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RAW sharpening

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Anonymous
December 23, 2004 4:30:23 PM

Archived from groups: rec.photo.digital (More info?)

Hi, I use Capture One to process my RAW files (adjust white balance, tweak
EV, some curves adjustments and sharpness) then edit the TIFF in Photoshop
7. It's just occurred to me that I am sharpening my images twice - once in
C1 (although nothing too severe) then again in PS after all my editing is
completed. Should I just leave the sharpening until the end of the process
(ie. disable all sharpening in C1 and use Unsharp Mask in PS as my very last
editing task)?

More about : raw sharpening

Anonymous
December 23, 2004 4:30:24 PM

Archived from groups: rec.photo.digital (More info?)

embee wrote:

> Hi, I use Capture One to process my RAW files (adjust white balance, tweak
> EV, some curves adjustments and sharpness) then edit the TIFF in Photoshop
> 7. It's just occurred to me that I am sharpening my images twice - once in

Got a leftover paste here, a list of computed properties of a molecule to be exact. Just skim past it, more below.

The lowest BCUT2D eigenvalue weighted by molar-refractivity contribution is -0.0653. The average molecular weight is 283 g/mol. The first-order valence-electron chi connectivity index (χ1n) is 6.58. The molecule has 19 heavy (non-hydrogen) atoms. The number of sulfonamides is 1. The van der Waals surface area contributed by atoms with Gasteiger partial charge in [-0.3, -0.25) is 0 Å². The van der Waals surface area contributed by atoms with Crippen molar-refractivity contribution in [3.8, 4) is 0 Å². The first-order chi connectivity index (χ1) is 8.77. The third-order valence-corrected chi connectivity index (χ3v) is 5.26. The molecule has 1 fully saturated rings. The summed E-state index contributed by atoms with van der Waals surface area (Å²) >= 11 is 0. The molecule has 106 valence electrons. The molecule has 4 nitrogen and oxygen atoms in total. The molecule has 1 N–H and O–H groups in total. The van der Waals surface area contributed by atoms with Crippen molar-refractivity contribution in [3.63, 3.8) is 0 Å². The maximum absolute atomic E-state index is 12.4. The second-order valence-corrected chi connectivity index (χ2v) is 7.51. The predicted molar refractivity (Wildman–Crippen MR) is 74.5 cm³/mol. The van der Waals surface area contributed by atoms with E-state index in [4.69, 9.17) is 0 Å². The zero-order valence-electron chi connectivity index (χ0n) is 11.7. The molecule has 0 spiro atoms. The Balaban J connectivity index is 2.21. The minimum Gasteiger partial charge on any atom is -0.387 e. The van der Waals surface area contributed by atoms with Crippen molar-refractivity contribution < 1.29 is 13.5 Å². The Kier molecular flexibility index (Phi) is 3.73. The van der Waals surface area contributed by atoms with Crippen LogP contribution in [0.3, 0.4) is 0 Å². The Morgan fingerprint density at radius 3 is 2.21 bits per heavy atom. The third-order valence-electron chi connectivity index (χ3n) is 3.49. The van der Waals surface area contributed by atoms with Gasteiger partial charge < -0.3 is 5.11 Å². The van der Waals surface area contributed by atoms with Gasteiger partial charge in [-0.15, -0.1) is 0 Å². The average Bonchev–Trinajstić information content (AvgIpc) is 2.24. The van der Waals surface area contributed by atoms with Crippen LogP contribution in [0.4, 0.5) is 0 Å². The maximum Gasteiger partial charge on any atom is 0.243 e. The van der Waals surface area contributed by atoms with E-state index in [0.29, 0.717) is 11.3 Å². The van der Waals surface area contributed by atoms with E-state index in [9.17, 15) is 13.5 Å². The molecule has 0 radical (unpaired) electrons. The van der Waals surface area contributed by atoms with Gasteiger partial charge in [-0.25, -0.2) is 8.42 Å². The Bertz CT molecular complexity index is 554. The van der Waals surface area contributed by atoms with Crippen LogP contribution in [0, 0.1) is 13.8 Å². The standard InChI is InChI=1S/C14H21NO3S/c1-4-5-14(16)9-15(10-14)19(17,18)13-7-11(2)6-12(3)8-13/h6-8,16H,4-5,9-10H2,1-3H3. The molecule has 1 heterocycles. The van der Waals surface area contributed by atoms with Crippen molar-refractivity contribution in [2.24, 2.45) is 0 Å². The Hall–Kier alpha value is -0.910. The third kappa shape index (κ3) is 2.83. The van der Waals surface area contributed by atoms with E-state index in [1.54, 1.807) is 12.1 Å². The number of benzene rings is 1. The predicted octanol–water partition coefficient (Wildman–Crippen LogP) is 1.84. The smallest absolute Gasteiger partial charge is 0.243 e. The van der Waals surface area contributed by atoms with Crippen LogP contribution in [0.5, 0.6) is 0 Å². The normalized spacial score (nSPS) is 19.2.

> C1 (although nothing too severe) then again in PS after all my editing is
> completed. Should I just leave the sharpening until the end of the process
> (ie. disable all sharpening in C1 and use Unsharp Mask in PS as my very last
> editing task)?

Not only that, but say you end up saving three versions at different sizes.
Each one should USM'd at its final size before saving. And the parameters in
USM will likely be different for each.

Cheers,
Alan


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Anonymous
December 23, 2004 4:30:24 PM

Archived from groups: rec.photo.digital (More info?)

It seems to be a truism in general that adjustments should be made in small
increments rather than all at once.
Related resources
Anonymous
December 23, 2004 5:04:03 PM

Archived from groups: rec.photo.digital (More info?)